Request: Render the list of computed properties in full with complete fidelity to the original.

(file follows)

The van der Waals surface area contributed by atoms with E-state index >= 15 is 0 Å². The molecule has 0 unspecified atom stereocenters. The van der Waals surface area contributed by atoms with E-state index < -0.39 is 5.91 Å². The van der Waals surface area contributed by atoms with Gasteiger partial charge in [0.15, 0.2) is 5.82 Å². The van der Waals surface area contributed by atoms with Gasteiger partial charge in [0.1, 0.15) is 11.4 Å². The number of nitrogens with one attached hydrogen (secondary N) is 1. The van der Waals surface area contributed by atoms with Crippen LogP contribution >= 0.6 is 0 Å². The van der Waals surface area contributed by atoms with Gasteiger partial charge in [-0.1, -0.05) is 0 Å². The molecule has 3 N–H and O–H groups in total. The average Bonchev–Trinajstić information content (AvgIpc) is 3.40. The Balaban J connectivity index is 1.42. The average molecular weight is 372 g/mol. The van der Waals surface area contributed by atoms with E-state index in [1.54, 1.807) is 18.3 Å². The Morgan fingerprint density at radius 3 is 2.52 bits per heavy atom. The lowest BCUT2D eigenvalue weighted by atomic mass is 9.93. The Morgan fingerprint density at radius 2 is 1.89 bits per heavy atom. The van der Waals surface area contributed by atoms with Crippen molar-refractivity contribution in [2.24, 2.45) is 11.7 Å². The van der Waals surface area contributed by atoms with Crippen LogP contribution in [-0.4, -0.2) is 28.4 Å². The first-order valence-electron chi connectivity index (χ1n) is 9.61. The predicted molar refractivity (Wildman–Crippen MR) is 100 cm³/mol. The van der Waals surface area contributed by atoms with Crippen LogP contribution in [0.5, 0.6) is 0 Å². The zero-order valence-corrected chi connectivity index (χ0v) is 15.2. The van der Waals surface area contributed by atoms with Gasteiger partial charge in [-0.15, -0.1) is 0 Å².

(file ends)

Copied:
The van der Waals surface area contributed by atoms with E-state index >= 15 is 0 Å². The molecule has 0 unspecified atom stereocenters. The van der Waals surface area contributed by atoms with E-state index < -0.39 is 5.91 Å². The van der Waals surface area contributed by atoms with Gasteiger partial charge in [0.15, 0.2) is 5.82 Å². The van der Waals surface area contributed by atoms with Gasteiger partial charge in [0.1, 0.15) is 11.4 Å². The number of nitrogens with one attached hydrogen (secondary N) is 1. The van der Waals surface area contributed by atoms with Crippen LogP contribution >= 0.6 is 0 Å². The van der Waals surface area contributed by atoms with Gasteiger partial charge in [-0.1, -0.05) is 0 Å². The molecule has 3 N–H and O–H groups in total. The average Bonchev–Trinajstić information content (AvgIpc) is 3.40. The Balaban J connectivity index is 1.42. The average molecular weight is 372 g/mol. The van der Waals surface area contributed by atoms with E-state index in [1.54, 1.807) is 18.3 Å². The Morgan fingerprint density at radius 3 is 2.52 bits per heavy atom. The lowest BCUT2D eigenvalue weighted by atomic mass is 9.93. The Morgan fingerprint density at radius 2 is 1.89 bits per heavy atom. The van der Waals surface area contributed by atoms with Crippen molar-refractivity contribution in [2.24, 2.45) is 11.7 Å². The van der Waals surface area contributed by atoms with Crippen LogP contribution in [-0.4, -0.2) is 28.4 Å². The first-order valence-electron chi connectivity index (χ1n) is 9.61. The predicted molar refractivity (Wildman–Crippen MR) is 100 cm³/mol. The van der Waals surface area contributed by atoms with Crippen LogP contribution in [0.5, 0.6) is 0 Å². The zero-order valence-corrected chi connectivity index (χ0v) is 15.2. The van der Waals surface area contributed by atoms with Gasteiger partial charge in [-0.15, -0.1) is 0 Å².